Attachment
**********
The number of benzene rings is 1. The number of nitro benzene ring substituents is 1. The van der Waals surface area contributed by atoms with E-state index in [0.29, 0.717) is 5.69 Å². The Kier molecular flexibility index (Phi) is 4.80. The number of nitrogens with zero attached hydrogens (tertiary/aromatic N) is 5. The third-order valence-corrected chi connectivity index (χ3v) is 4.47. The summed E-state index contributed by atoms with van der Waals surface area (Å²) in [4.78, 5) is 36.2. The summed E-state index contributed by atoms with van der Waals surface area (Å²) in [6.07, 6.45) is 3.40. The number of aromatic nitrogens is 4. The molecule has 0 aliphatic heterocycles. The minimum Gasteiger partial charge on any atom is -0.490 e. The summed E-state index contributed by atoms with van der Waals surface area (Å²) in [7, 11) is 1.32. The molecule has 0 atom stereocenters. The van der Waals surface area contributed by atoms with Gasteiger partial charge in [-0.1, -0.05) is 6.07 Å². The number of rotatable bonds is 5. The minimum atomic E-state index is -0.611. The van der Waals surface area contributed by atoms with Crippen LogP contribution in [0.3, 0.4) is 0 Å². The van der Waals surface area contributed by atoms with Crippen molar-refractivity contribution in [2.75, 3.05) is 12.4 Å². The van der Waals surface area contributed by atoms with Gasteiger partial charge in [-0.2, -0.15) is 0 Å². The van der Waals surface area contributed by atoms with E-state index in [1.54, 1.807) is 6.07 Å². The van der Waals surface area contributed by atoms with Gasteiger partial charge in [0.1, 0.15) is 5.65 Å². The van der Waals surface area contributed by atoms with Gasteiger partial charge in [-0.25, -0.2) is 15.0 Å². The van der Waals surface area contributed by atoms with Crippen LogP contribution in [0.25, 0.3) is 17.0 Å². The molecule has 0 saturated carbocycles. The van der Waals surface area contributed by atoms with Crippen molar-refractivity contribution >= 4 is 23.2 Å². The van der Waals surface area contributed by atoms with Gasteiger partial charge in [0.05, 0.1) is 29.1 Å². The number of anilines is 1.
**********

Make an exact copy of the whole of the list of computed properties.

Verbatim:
The number of benzene rings is 1. The number of nitro benzene ring substituents is 1. The van der Waals surface area contributed by atoms with E-state index in [0.29, 0.717) is 5.69 Å². The Kier molecular flexibility index (Phi) is 4.80. The number of nitrogens with zero attached hydrogens (tertiary/aromatic N) is 5. The third-order valence-corrected chi connectivity index (χ3v) is 4.47. The summed E-state index contributed by atoms with van der Waals surface area (Å²) in [4.78, 5) is 36.2. The summed E-state index contributed by atoms with van der Waals surface area (Å²) in [6.07, 6.45) is 3.40. The number of aromatic nitrogens is 4. The molecule has 0 aliphatic heterocycles. The minimum Gasteiger partial charge on any atom is -0.490 e. The summed E-state index contributed by atoms with van der Waals surface area (Å²) in [7, 11) is 1.32. The molecule has 0 atom stereocenters. The van der Waals surface area contributed by atoms with Gasteiger partial charge in [-0.1, -0.05) is 6.07 Å². The number of rotatable bonds is 5. The minimum atomic E-state index is -0.611. The van der Waals surface area contributed by atoms with Crippen LogP contribution in [0.3, 0.4) is 0 Å². The van der Waals surface area contributed by atoms with Crippen molar-refractivity contribution in [2.75, 3.05) is 12.4 Å². The van der Waals surface area contributed by atoms with Gasteiger partial charge in [-0.2, -0.15) is 0 Å². The van der Waals surface area contributed by atoms with E-state index in [1.54, 1.807) is 6.07 Å². The van der Waals surface area contributed by atoms with Gasteiger partial charge in [0.1, 0.15) is 5.65 Å². The van der Waals surface area contributed by atoms with Gasteiger partial charge in [-0.25, -0.2) is 15.0 Å². The van der Waals surface area contributed by atoms with Crippen LogP contribution in [0.25, 0.3) is 17.0 Å². The molecule has 0 saturated carbocycles. The van der Waals surface area contributed by atoms with Crippen molar-refractivity contribution >= 4 is 23.2 Å². The van der Waals surface area contributed by atoms with Gasteiger partial charge in [0.05, 0.1) is 29.1 Å². The number of anilines is 1.